A Complete Guide to Taking Care of an Aging Parent

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Among the many inescapable facts of life is aging. We spend the beginning stage of our life being cared for by our parents and the next stage leading separate lives. But eventually, our parents become elderly and need our help in the same way we once needed theirs.

When it comes time to begin taking care of an aging parent, it’s common to feel overwhelmed. The dynamic between you and your parent shifts completely and you assume a set of responsibilities that no one can truly prepare for. For more information on gynecomastia surgery.

To help you through this major adjustment period, we’ve put together this guide on how to take care of an aging parent. Using these steps, you can create a plan and routine that works for both you and your parent. Read on to learn more.

Consider ADLs First

ADLs, or activities of daily living, are the first thing to address. These are the activities essential to the dignity and overall well-being of your parent. There are two types of activities that fall into this category: basic and instrumental ADLs.

Basic activities of daily living include the following:

  • Eating
  • Walking
  • Mobility (moving from place to place without assistance)
  • Dressing
  • Bathing
  • Toileting
  • Personal hygiene

If they are unable to complete these tasks on their own, it’s important to find them the appropriate help. This can be you or a qualified professional, but we’ll dive deeper into this topic later.

Instrumental ADLs aren’t necessarily fundamental to the well-being of your parent. However, they are activities common to day-to-day life and are those most often provided in long-term care. These activities include:

  • Cooking meals
  • Maintaining a home
  • Running errands
  • Paying bills
  • Using a phone
  • Managing medications

It can be difficult to accept that your parent can no longer handle these tasks alone, whether it be basic or instrumental activities. But you must be honest with yourself when going through these lists. The activities that your parent can and cannot perform on their own will be a major determining factor in the type of care that they need. 

Don’t Neglect Yourself

Caring for another person is an enormous and difficult task, caring for elderly parents is even tougher. When you’re considering everything this situation will encompass, be sure not to overlook your own needs.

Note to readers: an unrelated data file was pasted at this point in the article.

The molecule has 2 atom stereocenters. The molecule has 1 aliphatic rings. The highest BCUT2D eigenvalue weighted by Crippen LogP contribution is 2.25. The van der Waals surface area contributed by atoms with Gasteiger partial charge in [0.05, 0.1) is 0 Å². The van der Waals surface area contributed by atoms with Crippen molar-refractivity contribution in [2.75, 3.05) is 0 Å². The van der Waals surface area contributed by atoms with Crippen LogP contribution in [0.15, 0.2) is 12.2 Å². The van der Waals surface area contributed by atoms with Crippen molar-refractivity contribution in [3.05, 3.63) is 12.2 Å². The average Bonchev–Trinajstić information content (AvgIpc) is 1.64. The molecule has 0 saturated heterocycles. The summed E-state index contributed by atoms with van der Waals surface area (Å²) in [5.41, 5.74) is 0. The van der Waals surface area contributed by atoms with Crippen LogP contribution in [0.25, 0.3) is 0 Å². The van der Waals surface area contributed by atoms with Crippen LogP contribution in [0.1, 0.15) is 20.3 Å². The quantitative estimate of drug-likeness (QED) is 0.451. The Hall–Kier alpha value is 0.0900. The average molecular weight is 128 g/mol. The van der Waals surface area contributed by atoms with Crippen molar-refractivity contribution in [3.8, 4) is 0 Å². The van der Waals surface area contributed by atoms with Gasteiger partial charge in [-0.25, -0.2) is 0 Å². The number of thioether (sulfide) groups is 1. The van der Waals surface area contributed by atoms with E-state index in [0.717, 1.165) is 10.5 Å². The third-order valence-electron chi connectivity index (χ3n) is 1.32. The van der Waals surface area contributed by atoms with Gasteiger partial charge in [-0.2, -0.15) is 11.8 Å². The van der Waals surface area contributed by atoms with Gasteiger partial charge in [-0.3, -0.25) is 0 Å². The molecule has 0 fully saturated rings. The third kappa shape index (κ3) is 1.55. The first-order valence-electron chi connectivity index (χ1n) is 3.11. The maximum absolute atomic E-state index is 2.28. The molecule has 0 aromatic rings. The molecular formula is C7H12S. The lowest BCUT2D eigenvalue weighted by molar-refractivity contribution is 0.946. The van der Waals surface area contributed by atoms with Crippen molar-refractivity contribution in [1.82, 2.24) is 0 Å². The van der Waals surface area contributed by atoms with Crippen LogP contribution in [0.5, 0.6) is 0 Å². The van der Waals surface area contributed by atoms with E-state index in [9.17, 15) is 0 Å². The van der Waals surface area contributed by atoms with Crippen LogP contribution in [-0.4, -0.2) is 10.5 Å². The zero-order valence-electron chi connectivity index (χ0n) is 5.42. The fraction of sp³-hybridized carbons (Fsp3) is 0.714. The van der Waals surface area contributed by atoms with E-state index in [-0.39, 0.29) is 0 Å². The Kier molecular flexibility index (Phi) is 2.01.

Everyone is in different places in their life, everyone has different needs and abilities. It’s not selfish to admit that you’re unable to provide the level of care your parent needs, if that’s the case. The goal is to find a solution that best suits everyone involved, including yourself.

Taking on too much isn’t best for anyone, as you can’t care for others if your basic needs aren’t met first. You don’t want to get into a situation where you can neither care for your parents nor yourself. Avoiding caregiver burnout is key to maintaining your health, as well as your parent’s.

Keep Your Parent Involved

When you’re planning care and senior living options, it’s extremely important to keep your parent involved in the process.

No one wants to feel that their autonomy has been taken from them. And when your parent is already struggling with the reality that they’re not as independent as they used to be, making executive decisions will only exacerbate the problem.

Your parent should feel that you’re their partner, helping them navigate this new stage of life, not turning their life upside down without their consent.

In an emergency situation, drastic changes might have to be made. Ideally, however, you’ll start with small changes and work your way up over time until they’re getting all the help they need.

Sort Out the Financials

The last thing you want to think about when under this amount of stress is money, but unfortunately, it’s something that must be addressed. Regardless of whether you’re planning to move your parent in with you or looking into senior living facilities, caring for your parent is an expensive undertaking.

You need to plan for costs associated with medical care, housing, food, caregiving supplies, etc. Sit down with your parent and determine how much they’re able to afford. You can then apply for financial assistance if needed.

Explore Your Options

Once you’ve assessed your parent’s needs as well as your own, you’re ready to explore your options. There are a number of possibilities available to you, beyond moving your parent into your home and caring for them yourself (though this is an option, too).

The first is to hire a geriatric care manager. This is a professional who will guide you through the process, and manage certain aspects of your parent’s life, taking a portion of the burden off your shoulders. 

A step up from that would be an in-home caregiver, an expert at taking care of the elderly. They would come to your parent’s home and care for them during the day, typically leaving at night.

If your parent needs a bit more care, an independent senior living community could be the choice for you. These range from residents having near-complete independence to 24/7 care, depending on your parent’s needs.

Minimize Stress While Taking Care of an Aging Parent

No matter what your unique situation looks like, taking care of an aging parent can take a major toll on your mental and emotional health. And though nothing will make the task easy, staying organized and having a plan will minimize the amount of stress you experience.

In addition, staying as calm and positive as possible will help your parent to do the same, making their transition into this next stage of life far smoother.

Interested in learning more about improving the lives of your family members as well as your own? Take a look at our blog!

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